A fashion photographer of legend, Cecil Beaton also made his mark on Hollywood for Oscar-winning production design on Gigi and My Fair Lady where the black and white Edwardian outfits made Eliza Doolittle’s debut at Ascot a seminal fashion moment.
Beaton photographed legends and his diary was a reservoir of secrets. Harshly honest about his subjects, Beaton’s keen eye was critical to a fault. He also wasn’t averse to a lot of photo retouching, the photo-shopping of his era.
He often befriended his subjects, a habit that worked him into the position of unofficial court photographer in 1937. Socialites, royalty, designers, editors and actors flocked to be photographed by him. Many he adored. Others he abhorred.
Literary executor of Beaton’s estate Hugo Vickers, editor of Cecil Beaton: Portraits and Profiles, says, “Many famous people suffer a dip in their reputations over time, but that has never happened to Cecil Beaton.”
Beaton’s magic enhanced the star quality of others and he’d take any opportunity to photograph those who caught his eye. Beaton first saw Leslie Caron dancing in the ballet Devoirs de Vacances and designed the costumes she wore in her breakthrough film Gigi. Discovered by Gene Kelly and brought aboard the filming of An American In Paris, Caron transcended her ballet career, going on to have a long acting career.
Beaton was dazzled by Audrey Hepburn in 1957 and he took great pleasure in dressing the star in 1963 for My Fair Lady (especially pleased as she was normally a Givenchy client). Over two days, he shot 350 frames of her wearing various costumes intended for background actors in the film’s Ascot scene. “It is a rare phenomenon to find a young girl with such inherent ‘star quality’,” he wrote.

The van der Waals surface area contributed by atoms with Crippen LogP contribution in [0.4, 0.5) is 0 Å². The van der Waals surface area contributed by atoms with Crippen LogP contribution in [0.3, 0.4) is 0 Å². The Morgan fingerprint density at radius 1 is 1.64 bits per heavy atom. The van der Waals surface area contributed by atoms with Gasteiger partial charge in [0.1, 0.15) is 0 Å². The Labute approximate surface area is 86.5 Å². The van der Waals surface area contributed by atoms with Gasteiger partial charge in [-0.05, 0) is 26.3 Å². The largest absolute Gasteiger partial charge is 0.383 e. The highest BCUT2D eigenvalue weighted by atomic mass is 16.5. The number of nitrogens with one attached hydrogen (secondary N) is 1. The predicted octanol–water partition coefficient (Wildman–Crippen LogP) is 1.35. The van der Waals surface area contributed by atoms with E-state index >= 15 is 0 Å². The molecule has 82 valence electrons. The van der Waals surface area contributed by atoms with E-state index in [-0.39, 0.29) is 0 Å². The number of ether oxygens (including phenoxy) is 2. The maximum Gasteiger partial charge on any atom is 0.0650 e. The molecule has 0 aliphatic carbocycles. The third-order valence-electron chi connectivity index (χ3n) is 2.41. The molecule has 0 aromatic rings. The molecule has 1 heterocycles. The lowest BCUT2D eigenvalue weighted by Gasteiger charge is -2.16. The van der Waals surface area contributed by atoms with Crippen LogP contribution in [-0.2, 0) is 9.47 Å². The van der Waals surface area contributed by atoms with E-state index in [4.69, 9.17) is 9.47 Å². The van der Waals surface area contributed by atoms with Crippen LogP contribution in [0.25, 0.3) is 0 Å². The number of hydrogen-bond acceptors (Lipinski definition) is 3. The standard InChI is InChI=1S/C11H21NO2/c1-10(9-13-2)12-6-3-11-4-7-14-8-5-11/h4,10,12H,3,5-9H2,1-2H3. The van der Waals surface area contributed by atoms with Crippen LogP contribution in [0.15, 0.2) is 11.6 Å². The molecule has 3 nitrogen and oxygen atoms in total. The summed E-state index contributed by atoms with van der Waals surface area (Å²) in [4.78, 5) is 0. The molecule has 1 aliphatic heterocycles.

Cecil first photographed Gary Cooper, star of films including Love In the Afternoon, in 1929 and socialised in 1931 with Cooper and his future wife, Veronica Balf. “The new hero, the Western cowboy, with agate eyes, huge shoulders, hairy chest, flat cardboard flanks; hipless, with big hands, expressive and sensitive, became the new Adonis.”
Beaton adored Fred Astaire and his sister Adele. He notes during an evening at the theatre in 1924 where The Astaires were performing, “I was bored stiff with the knockabout humour of the rest of the play. It would have been the worst show I’d ever seen in my life if it hadn’t been for the Astaires but I was delirious with happiness all the time either of them are on stage.”
Beaton wasn’t keen on Elizabeth Taylor, asking £5000 to photograph her in 1971. Ultimately, he had to keep Vogue happy as each issue that featured Taylor on the cover sold out. So Beaton dutifully photographed the legendary actress even if the shoot didn’t go swimmingly. “I asked her to hide a shoulder, lean forward, and went forward to this great thick revolving mass of femininity in its rawest and her in position… she wanted compliments. She got none.”
In 1956, Beaton waited an hour and a half at the Ambassador Suite in New York City to photograph Marilyn Monroe. This was the one and only time Cecil was to meet Marilyn, but he gave his session with her a lot of scope. “She romps, she squeals with delight, she leaps on the sofa. She puts a flower stem in her mouth, puffing on a daisy as though it were a cigarette. It is an artless, impromptu, high-spirited infectiously gay performance. It will probably end in tears.”
From the Rat Pack’s Frank Sinatra, to Greta Garbo (with whom Beaton was completely smitten), Vivien Leigh and Lawrence Olivier - with whom he had a personal relationship - to be photographed by Cecil Beaton was a claim to fame in itself. His dedication to personality, celebrity and style remain unsurpassed.
The Cecil Beaton Studio Archive, consisting of over 100,000 negatives and 9,000 vintage prints, is located at Sotheby’s in London and managed by Art Agency Partners. Click here for more information on licensing images and buying prints.
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All quotes © The Literary Executors of the late Sir Cecil Beaton
Cecil Beaton Portraits & Profiles is published by Frances Lincoln Limited and available to buy now.
MAIN IMAGE: ELIZABETH TAYLOR, 1953 BY CECIL BEATON © THE CECIL BEATON STUDIO ARCHIVE AT SOTHEBY’S